United States District Court, D. Nebraska
KATHY L. ADAMS, Plaintiff,
KATHLEEN A. LAUGHLIN, Defendant.
FINDINGS AND RECOMMENDATION
M. BAZIS UNITED STATES MAGISTRATE JUDGE
matter is before the Court on Plaintiff's Motion to
Remand (Filing No. 7.) For the reasons set forth below, the
undersigned will recommend that the motion be denied.
22, 2018, Plaintiff filed suit against Defendant in the
District Court of Douglas County, Nebraska alleging that she
was terminated from her employment because she refused to
sign a medical records release. The Complaint asserts that
Defendant's attempt to gain access to medical records and
acquire protected health information was unlawful under the
“Nebraska Fair Employment Practice Act and the
Americans with Disabilities Act and/or made unlawful by [the
Health Insurance Portability and Accountability Act].”
(Filing No. 1.) The Complaint expressly seeks relief under
the Nebraska Fair Employment Practice Act
removed the case from the District Court of Douglas County,
Nebraska on July 20, 2018 based on federal question
jurisdiction. (Id.) Plaintiff has now moved to
remand the action to state court.
defendant may remove an action from state court to federal
court when a federal court would have had original subject
matter jurisdiction over the action. 28 U.S.C. § 1441.
“The burden of establishing that a cause of action lies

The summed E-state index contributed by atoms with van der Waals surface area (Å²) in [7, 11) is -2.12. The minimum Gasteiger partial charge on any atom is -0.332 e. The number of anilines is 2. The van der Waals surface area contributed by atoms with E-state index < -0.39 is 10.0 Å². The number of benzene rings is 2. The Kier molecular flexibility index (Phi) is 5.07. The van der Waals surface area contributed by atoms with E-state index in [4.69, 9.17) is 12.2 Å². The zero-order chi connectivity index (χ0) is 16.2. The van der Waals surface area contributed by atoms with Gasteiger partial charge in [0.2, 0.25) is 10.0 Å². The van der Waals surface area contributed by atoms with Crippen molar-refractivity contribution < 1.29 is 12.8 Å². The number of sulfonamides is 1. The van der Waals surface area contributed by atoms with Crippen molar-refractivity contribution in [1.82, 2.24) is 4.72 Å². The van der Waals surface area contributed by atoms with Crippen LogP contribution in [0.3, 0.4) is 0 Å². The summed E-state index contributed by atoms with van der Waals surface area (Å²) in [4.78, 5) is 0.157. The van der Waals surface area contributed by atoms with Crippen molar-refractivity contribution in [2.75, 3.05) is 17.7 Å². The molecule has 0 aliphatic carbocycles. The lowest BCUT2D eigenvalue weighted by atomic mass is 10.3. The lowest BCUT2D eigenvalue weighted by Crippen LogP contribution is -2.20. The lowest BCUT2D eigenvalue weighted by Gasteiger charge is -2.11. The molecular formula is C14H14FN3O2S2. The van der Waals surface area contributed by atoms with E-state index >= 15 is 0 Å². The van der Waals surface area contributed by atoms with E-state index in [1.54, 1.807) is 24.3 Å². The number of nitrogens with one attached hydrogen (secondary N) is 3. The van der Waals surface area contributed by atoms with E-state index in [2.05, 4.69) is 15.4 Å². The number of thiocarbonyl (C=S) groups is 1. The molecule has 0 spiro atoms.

within the limited jurisdiction of the federal courts is on
the party asserting jurisdiction.” Arkansas Blue
Cross & Blue Shield of Little Rock Cardiology Clinic,
P.A., 551 F.3d 812, 816 (8th Cir. 2009).
Federal courts are to resolve all doubts as to the propriety
of exercising federal jurisdiction in favor of remand.
Dahl v. R.J. Reynolds Tobacco Co., 478 F.3d 965, 968
(8th Cir. 2007).
contends that federal jurisdiction arises under 28 U.S.C.
§ 1442(a), which “grants independent
jurisdictional grounds over cases involving federal officers
where a district court otherwise would not have
jurisdiction.” Johnson v. Showers, 747 F.2d
1228, 1229 (8th Cir. 1984) (quotation omitted).
Section 1442 permits removal to a federal forum of any civil
action against “[t]he United States or any agency
thereof or any officer (or any person acting under that
officer) of the United States or of any agency thereof, in an
official or individual capacity, for or relating to any act
under color of such office.” 28 U.S.C. §
1442(a)(1). To invoke this statute, four elements must be
satisfied: (1) a defendant acted under the direction of a
federal officer; (2) there was a causal connection between
the defendant's actions and the official authority; (3)
the defendant has a colorable defense to the plaintiff's
claims; and (4) the defendant is a “person”
within the meaning of the statute. Jacks v. Meridian
Resource Co., LLC, 701 F.3d 1224, 1230
(8thCir. 2012). The Supreme Court has found that
“the statute must be liberally construed.”
Watson v. Philip Morris Cos., Inc., 551 U.S. 142,
147 (2007) (quotation omitted).
asserts that jurisdiction under §1442(a)(1) is improper
because Defendant has not shown that she acted under an
officer of the United States. The words “acting
under” are afforded liberal construction. To fulfill
the “acted under” requirement, “a private
person's actions must involve an effort to assist, or to
help carry out, the duties or tasks of the federal
superior.” Jacks, 701 F.3d at 1230 (internal
is the Chapter 13 Trustee for the District of Nebraska. The
United States Trustee appoints the Chapter 13 Trustee to